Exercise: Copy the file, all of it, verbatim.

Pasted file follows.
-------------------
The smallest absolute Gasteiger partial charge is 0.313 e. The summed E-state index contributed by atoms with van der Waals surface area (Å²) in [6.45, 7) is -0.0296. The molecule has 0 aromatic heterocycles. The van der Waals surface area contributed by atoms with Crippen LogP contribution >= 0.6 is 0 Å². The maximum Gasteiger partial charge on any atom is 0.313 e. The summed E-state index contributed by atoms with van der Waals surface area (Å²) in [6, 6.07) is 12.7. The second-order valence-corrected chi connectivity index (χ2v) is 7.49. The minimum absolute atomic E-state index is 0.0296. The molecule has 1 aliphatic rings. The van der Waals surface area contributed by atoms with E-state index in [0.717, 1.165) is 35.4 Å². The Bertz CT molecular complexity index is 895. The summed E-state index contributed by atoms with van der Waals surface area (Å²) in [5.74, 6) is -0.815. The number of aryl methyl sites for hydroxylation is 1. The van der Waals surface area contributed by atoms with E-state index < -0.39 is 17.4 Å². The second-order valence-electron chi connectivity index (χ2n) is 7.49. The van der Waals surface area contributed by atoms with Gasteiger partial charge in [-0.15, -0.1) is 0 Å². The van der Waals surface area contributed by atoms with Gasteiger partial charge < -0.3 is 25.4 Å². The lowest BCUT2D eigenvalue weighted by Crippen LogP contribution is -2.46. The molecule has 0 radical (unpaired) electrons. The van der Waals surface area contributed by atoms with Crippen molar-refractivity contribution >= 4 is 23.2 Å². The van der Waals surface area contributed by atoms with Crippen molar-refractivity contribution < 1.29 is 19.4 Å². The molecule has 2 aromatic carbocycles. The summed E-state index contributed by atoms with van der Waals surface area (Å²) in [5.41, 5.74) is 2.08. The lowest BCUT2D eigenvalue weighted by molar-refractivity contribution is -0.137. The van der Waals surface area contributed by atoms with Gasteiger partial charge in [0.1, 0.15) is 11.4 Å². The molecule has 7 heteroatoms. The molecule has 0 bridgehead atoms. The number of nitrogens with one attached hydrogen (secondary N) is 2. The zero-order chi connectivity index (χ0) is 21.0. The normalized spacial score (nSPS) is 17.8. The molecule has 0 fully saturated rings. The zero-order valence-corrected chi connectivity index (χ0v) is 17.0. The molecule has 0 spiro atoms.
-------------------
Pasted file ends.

The smallest absolute Gasteiger partial charge is 0.313 e. The summed E-state index contributed by atoms with van der Waals surface area (Å²) in [6.45, 7) is -0.0296. The molecule has 0 aromatic heterocycles. The van der Waals surface area contributed by atoms with Crippen LogP contribution >= 0.6 is 0 Å². The maximum Gasteiger partial charge on any atom is 0.313 e. The summed E-state index contributed by atoms with van der Waals surface area (Å²) in [6, 6.07) is 12.7. The second-order valence-corrected chi connectivity index (χ2v) is 7.49. The minimum absolute atomic E-state index is 0.0296. The molecule has 1 aliphatic rings. The van der Waals surface area contributed by atoms with E-state index in [0.717, 1.165) is 35.4 Å². The Bertz CT molecular complexity index is 895. The summed E-state index contributed by atoms with van der Waals surface area (Å²) in [5.74, 6) is -0.815. The number of aryl methyl sites for hydroxylation is 1. The van der Waals surface area contributed by atoms with E-state index < -0.39 is 17.4 Å². The second-order valence-electron chi connectivity index (χ2n) is 7.49. The van der Waals surface area contributed by atoms with Gasteiger partial charge in [-0.15, -0.1) is 0 Å². The van der Waals surface area contributed by atoms with Gasteiger partial charge < -0.3 is 25.4 Å². The lowest BCUT2D eigenvalue weighted by Crippen LogP contribution is -2.46. The molecule has 0 radical (unpaired) electrons. The van der Waals surface area contributed by atoms with Crippen molar-refractivity contribution >= 4 is 23.2 Å². The van der Waals surface area contributed by atoms with Crippen molar-refractivity contribution < 1.29 is 19.4 Å². The molecule has 2 aromatic carbocycles. The summed E-state index contributed by atoms with van der Waals surface area (Å²) in [5.41, 5.74) is 2.08. The lowest BCUT2D eigenvalue weighted by molar-refractivity contribution is -0.137. The van der Waals surface area contributed by atoms with Gasteiger partial charge in [0.1, 0.15) is 11.4 Å². The molecule has 7 heteroatoms. The molecule has 0 bridgehead atoms. The number of nitrogens with one attached hydrogen (secondary N) is 2. The zero-order chi connectivity index (χ0) is 21.0. The normalized spacial score (nSPS) is 17.8. The molecule has 0 fully saturated rings. The zero-order valence-corrected chi connectivity index (χ0v) is 17.0. The molecule has 0 spiro atoms.